As part of the fallout of a $7.25 billion anti-trust settlement brought by a number of retailers against Visa, MasterCard, and other large financial firms, stores in most states may begin charging point-of-sale “checkout fees”—up to 4% of the total purchase—for credit card transactions. Ostensibly to compensate for raised swipe fees from credit card issuers, the credit card fee has already generated quite a bit of controversy.
A host of major retailers, including Wal-Mart and Target, joined the National Retail Federation in arguing against the settlement’s repercussions, claiming that it burdens them with an impossible choice: either retailers swallow substantially higher costs for swipe fees, or they take the risk of passing the credit card fee on to customers. The deal is still evolving, but it’s hard to say at this point whether the final terms will improve the situation. Logistically, implementing register changes and extensive paperwork may not prove worthwhile to many merchants. Ultimately, consumers’ purchasing power and merchants’ bottom line will be the deciding factors for the surcharge question.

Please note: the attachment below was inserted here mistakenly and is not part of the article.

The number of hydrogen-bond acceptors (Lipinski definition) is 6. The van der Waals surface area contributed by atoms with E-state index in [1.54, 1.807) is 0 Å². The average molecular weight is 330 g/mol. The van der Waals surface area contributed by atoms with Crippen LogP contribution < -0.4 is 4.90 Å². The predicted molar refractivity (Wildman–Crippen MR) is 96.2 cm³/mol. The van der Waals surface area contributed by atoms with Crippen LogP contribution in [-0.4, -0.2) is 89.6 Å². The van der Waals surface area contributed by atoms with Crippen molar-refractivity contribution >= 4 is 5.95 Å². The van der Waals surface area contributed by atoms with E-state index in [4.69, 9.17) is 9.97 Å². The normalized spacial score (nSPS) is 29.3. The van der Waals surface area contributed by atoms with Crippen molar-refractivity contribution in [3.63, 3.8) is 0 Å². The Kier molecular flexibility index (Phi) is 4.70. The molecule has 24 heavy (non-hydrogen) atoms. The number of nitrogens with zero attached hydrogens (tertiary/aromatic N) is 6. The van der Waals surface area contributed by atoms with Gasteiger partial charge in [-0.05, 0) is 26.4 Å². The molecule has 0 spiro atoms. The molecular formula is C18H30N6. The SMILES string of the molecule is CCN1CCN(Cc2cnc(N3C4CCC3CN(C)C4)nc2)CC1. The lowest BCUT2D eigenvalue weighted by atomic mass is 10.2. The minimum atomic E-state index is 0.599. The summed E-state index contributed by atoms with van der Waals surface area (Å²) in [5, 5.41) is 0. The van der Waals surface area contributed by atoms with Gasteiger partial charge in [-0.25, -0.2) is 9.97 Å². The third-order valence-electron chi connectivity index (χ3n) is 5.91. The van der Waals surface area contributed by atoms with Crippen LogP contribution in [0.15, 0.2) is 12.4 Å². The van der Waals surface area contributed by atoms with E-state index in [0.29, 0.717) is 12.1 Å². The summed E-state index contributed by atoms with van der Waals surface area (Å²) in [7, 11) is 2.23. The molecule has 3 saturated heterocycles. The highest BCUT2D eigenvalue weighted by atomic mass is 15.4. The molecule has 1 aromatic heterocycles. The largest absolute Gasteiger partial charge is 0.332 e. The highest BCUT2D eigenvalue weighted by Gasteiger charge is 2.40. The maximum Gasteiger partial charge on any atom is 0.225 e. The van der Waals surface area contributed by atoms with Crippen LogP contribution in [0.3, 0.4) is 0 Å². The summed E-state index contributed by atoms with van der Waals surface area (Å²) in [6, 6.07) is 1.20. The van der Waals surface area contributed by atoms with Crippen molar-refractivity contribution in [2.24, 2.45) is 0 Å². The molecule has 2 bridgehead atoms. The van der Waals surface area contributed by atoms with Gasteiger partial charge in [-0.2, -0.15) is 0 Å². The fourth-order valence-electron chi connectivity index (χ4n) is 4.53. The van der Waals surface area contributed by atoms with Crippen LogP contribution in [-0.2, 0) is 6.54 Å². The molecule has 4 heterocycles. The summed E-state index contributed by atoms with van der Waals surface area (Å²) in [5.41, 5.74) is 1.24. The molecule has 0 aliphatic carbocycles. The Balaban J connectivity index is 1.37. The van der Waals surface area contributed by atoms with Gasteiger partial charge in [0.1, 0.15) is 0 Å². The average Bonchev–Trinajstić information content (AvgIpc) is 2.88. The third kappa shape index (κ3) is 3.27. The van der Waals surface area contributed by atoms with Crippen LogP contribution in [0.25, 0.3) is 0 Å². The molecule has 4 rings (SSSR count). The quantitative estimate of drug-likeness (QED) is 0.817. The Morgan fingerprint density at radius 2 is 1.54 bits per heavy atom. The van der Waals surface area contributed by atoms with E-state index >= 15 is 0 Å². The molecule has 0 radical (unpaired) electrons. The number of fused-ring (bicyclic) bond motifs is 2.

Hardest hit will be smaller or low-margin businesses without the clout to negotiate lower rates from the credit card issuers. And consumer advocates claim that allowing the credit card fee would set a dangerous precedent, one that was mercifully avoided when consumer ire forced banks to roll back debit card fees over the past few years.
Not everyone needs to worry; ten states (among them New York, California, and Texas) have made the new fee illegal, and cash and debit purchases will remain unaffected. There are also laws requiring retailers to maintain the same card acceptance policies in all stores, which could prevent the new surcharge from taking off in national or regional chains.